Update: Linda Shaw of the Times attended. Here's what she had to say (leaving out that none of the Board got invited):
McGinn said he's open to the idea. He may have voted against them three times, as he said Friday that he thinks he did, but his questions showed a lot of interest in charters -- the publicly funded but privately run schools that exist in all but 10 states, one of which is Washington.
During the meeting he organized at City Hall, McGinn also suggested that charters might be a way to attract more students to Seattle's public schools.
It's kind of like the Microsoft Connector bus from Seattle to that company's headquarters, he said, saying he wonders why the city isn't running that as a public service instead.
"I think there's an analogy there," he said.
I have no idea what he's talking about with Microsoft. And memo to the Mayor, enrollment in SPS went up by 900-1000 this year and Peter Maier said last night that they expect it this next school year as well. Hmmm.
End of Update
I learned Mayor is having an informational briefing tomorrow morning about charter schools. It will be done by two staff from the Center for Reinventing Public Education from UW. Now this is fine but I will say that the CRPE is not exactly neutral on charters (the majority of their research is around it with them being in the pro column). Of course, it is a little odd use of time in a state that has no charter law and has turned it down three times.
When I saw the e-mail yesterday, I called and asked if I could come and listen. The staffer was very nice, said no and then said he would check. I was told today, sorry but no.
The issue isn't so much that I can't go. I'm sure there won't be any other media there but I operate on the "it doesn't hurt to ask" policy.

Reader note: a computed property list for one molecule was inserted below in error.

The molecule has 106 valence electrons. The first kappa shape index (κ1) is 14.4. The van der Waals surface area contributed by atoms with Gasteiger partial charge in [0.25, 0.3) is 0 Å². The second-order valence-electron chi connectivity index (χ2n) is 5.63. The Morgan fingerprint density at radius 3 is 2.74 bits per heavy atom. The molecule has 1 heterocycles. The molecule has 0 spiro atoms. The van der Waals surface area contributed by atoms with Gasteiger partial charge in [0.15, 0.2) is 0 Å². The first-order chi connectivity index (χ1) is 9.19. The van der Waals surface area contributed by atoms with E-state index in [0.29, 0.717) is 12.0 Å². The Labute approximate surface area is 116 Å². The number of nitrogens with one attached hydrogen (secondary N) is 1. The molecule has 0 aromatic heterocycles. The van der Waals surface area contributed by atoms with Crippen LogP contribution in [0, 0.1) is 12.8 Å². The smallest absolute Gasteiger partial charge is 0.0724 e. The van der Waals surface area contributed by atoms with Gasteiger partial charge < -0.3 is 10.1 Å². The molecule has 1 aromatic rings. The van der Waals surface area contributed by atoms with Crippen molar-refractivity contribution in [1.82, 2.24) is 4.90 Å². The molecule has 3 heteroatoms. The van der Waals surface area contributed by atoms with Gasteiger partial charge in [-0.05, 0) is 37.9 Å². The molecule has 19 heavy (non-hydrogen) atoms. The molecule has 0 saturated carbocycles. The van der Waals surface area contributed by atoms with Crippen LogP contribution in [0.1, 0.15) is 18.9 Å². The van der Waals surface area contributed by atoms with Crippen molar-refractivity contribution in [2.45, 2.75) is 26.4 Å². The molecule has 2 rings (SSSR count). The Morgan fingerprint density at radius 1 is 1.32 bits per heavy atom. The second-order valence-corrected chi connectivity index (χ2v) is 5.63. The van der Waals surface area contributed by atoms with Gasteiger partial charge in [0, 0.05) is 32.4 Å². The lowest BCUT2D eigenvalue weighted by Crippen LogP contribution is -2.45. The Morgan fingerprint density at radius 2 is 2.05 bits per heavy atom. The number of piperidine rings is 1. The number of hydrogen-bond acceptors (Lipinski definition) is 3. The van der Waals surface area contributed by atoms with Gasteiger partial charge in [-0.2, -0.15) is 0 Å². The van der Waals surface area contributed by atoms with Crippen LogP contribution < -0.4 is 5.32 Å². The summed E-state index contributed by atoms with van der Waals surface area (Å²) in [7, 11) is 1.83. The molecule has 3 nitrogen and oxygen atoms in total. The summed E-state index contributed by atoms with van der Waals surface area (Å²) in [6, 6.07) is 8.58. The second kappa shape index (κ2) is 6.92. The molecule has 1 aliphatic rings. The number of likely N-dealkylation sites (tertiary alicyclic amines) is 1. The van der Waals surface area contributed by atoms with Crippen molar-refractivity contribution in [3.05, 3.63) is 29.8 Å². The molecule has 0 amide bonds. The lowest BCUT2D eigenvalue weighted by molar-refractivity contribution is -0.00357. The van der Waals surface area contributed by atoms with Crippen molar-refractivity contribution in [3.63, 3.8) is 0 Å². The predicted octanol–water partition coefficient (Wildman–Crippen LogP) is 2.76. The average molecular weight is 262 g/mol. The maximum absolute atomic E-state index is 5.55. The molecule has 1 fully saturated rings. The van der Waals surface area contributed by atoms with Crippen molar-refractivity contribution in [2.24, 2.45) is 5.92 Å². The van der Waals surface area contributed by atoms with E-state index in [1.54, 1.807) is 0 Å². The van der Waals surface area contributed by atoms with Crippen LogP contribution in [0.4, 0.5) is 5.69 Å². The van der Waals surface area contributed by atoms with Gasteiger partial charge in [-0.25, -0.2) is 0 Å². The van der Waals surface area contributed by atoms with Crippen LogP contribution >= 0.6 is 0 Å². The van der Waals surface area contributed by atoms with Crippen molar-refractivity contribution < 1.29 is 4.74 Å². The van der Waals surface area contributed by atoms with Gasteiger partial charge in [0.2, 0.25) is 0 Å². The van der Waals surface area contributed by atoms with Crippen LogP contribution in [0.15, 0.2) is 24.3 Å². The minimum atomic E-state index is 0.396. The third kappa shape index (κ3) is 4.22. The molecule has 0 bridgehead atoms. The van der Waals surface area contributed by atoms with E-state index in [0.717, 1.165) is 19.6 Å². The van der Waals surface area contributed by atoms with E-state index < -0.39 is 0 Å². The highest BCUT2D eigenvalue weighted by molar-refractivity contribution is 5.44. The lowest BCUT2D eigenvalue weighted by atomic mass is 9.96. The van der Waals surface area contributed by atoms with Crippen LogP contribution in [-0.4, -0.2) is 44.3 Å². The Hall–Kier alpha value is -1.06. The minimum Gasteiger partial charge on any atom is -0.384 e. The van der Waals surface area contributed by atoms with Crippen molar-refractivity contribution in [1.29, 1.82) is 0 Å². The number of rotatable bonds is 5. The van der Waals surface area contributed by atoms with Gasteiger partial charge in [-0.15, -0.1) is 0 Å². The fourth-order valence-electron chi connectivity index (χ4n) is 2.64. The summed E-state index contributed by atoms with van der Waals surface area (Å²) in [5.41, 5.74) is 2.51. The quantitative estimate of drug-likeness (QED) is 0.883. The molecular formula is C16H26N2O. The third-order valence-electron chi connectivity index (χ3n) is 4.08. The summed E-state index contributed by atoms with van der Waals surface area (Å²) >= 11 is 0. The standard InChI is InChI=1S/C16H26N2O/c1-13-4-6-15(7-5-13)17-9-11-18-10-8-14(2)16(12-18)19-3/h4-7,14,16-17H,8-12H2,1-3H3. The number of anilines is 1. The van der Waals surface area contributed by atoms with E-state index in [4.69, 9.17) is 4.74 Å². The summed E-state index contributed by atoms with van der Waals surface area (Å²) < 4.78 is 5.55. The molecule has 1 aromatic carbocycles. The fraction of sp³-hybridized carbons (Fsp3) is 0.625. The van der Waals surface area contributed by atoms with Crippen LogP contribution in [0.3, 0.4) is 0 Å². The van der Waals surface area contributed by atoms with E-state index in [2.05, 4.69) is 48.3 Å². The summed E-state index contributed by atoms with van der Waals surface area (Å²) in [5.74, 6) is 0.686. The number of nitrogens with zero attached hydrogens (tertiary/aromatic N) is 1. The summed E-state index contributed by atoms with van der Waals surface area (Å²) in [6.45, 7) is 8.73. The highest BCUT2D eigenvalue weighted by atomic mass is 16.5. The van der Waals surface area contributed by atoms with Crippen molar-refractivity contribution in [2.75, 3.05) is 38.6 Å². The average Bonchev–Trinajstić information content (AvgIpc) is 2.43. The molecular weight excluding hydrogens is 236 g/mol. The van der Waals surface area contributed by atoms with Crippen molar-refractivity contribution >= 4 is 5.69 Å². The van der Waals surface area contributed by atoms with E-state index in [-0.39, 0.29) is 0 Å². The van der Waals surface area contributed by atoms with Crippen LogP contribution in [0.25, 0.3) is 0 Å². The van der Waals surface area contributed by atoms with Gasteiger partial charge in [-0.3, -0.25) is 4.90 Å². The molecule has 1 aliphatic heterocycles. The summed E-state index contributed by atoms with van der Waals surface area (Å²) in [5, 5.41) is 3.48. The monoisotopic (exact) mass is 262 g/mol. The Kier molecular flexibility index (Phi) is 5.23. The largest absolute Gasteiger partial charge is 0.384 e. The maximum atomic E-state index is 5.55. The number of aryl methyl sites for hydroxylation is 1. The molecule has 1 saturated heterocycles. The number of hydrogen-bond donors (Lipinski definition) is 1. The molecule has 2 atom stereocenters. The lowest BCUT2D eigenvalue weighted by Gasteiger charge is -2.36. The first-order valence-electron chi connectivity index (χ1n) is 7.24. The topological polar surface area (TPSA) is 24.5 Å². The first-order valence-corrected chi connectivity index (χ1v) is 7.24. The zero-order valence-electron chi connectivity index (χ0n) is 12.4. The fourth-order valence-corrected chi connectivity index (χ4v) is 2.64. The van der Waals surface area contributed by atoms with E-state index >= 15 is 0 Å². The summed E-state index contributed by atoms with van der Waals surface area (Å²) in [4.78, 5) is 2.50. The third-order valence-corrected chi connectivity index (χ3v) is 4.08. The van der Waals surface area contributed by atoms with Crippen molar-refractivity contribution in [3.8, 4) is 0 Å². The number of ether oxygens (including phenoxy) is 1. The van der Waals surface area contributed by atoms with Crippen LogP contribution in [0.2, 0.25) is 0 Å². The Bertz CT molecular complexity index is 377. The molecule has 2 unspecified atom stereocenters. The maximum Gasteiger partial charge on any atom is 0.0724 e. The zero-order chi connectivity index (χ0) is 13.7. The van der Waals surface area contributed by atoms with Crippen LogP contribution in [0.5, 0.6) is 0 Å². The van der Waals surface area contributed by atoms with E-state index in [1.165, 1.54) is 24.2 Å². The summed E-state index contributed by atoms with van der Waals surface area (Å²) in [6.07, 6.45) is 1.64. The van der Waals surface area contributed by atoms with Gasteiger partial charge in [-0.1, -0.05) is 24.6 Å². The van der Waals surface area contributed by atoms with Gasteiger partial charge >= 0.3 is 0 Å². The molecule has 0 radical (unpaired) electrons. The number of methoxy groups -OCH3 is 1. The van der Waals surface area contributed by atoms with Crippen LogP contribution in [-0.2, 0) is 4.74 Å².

What is interesting is who they did (and didn't) invite. It's a lot of City Hall staff but for City Council I only see Tim Burgess on the list (which is fine because he's the head of the committee that includes education issues). They did invite the Superintendent and Holly Ferguson (who is the lead governance person at SPS). They invited people from the Gates Foundation which is okay because, of course, they work on education issues. But then they invited the head of the Chamber of Commerce and people from Microsoft itself who don't have anything to do with education.
And, they invited NO School Board members.
Now I went to the School Board Work Session on the budget yesterday and casually asked a couple of members if they had been invited. They all put on their best poker faces but admitted no, they hadn't been and knew nothing about it. (I did tell them the Superintendent had been invited.) Steve Sundquist said that it wasn't in the Board's power or the Mayor's power to create charters (you absolutely have to have a state charter law and we don't). I could tell it was a little puzzling to them.
I asked the staff why no Board members were invited and he said it was people the Mayor chose. So my thought is why didn't he invite the elected officials who do oversee education in this city? Dr. Goodloe-Johnson, even if we had charter law in the state, couldn't do it on her own either.
I also asked him why the Mayor was interested. He said lots of people are interested in charters like me. I pointed out that I do write an education blog.
Some people had been telling me that the Mayor had been asking about charters but I really thought that was a mistake on their part. Now I'm not so sure.
Something to keep on our radar.